One of the doctor's roles is to prescribe an appropriate dosage of medication for his or her patients. This can be more challenging for pediatric patients because, unlike for adults, the correct dosage varies based on age, size and stage of development. In most cases, dosages are determined by body weight. However, dosages for chemotherapy and critical-care drugs are based on body surface area (BSA), while dosages for drugs such as syrup of ipecac and Kaopectate are based on age.
Things You'll Need
- Pen and paper
- Calculator (optional)
- Pediatric drug reference guide
- Pediatric scale
Consult a pediatric drug reference guide for information on dosage (see References for a source providing a list of guides). Note whether the drug is one where dosage is calculated based on weight, BSA or age.
Determine the patient's age, weight in kilograms (children) or grams (infants), and height in centimeters. If your scale only provides weight in pounds, convert to kilograms by dividing the weight in pounds by 2.2. For children under 1, convert to grams by dividing the kilogram value by 1,000. If your scale only provides height in inches, convert to centimeters by multiplying the height in inches by 2.54.
If the drug is one where dosage is calculated by weight, multiply the patient's weight by the dosage listed in the drug guide. For example, for a child weighing 10 kg taking a drug with a recommended dosage of 20 mg/kg/day, the daily dosage would be 10 kg x 20 mg/kg/day = 200 mg/day.
If the drug is one where dosage is calculated by BSA, multiply the patient's height by his or her weight. Divide the result by 3,600. Take the square root of the result. Finally, multiply the result by the dosage listed in the drug guide. For example, for a child whose weight is 20 kg and whose height is 100 cm taking a medication with a recommended dosage of 2 mg/m2/day, the daily dosage would be: 20 x 100 = 2,000; 2,000/3,600 = 0.55; √0.55 = 0.74; 0.74 m2 x 2 mg/m2/day = 1.48 mg/day.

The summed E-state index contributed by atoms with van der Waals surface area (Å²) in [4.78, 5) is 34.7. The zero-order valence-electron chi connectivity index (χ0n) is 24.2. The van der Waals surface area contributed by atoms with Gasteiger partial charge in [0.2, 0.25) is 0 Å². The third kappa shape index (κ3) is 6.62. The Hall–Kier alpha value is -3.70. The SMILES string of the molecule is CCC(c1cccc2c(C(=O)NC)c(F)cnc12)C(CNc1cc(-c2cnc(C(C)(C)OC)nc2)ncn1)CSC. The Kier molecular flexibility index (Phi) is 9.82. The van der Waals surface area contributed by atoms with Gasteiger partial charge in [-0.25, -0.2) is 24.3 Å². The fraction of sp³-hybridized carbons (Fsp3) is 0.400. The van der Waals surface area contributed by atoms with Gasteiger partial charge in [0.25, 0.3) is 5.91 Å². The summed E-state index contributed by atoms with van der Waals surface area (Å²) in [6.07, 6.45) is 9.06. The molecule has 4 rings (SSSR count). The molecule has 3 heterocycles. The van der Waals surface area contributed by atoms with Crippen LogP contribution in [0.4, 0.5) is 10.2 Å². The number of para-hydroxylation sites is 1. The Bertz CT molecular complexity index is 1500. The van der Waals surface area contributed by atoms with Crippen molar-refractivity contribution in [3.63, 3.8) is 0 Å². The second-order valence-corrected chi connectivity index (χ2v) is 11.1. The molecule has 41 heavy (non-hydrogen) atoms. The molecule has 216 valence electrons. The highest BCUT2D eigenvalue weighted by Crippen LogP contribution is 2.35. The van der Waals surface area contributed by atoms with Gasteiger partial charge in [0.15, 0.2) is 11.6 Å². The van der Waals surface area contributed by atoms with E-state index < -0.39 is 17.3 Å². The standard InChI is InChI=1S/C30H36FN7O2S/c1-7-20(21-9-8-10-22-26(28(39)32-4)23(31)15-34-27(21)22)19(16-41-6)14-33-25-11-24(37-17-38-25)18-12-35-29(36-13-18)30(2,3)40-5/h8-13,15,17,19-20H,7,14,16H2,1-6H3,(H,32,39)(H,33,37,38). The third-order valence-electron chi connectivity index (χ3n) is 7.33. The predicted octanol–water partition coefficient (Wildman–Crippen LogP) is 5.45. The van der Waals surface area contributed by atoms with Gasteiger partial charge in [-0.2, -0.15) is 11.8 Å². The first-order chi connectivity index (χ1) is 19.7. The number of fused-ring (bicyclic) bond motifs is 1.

If the drug is one for which dosage is calculated by age, multiply the patient's age by the dosage listed in the drug guide. Age is measured in years, months or days, as determined by the recommended dosage. For example, for a 6-year-old child taking a medication with a recommended dosage of 1 mg/years of age/day, the daily dosage would be 6 mg/day.
Divide the daily dosage by the number of doses to be given per day. For example, if a medication with a recommended dosage of 4 mg/day is to be given twice per day, the dose for each administration of the drug would be 2 mg.
Divide the dose by its concentration to calculate the dose in milliliters. Pediatric drugs are usually dispensed at a predetermined concentration. For example, for a drug administered in 2-mg doses and prepared in a 1-mg/mL concentration, each dose would be 1 mL.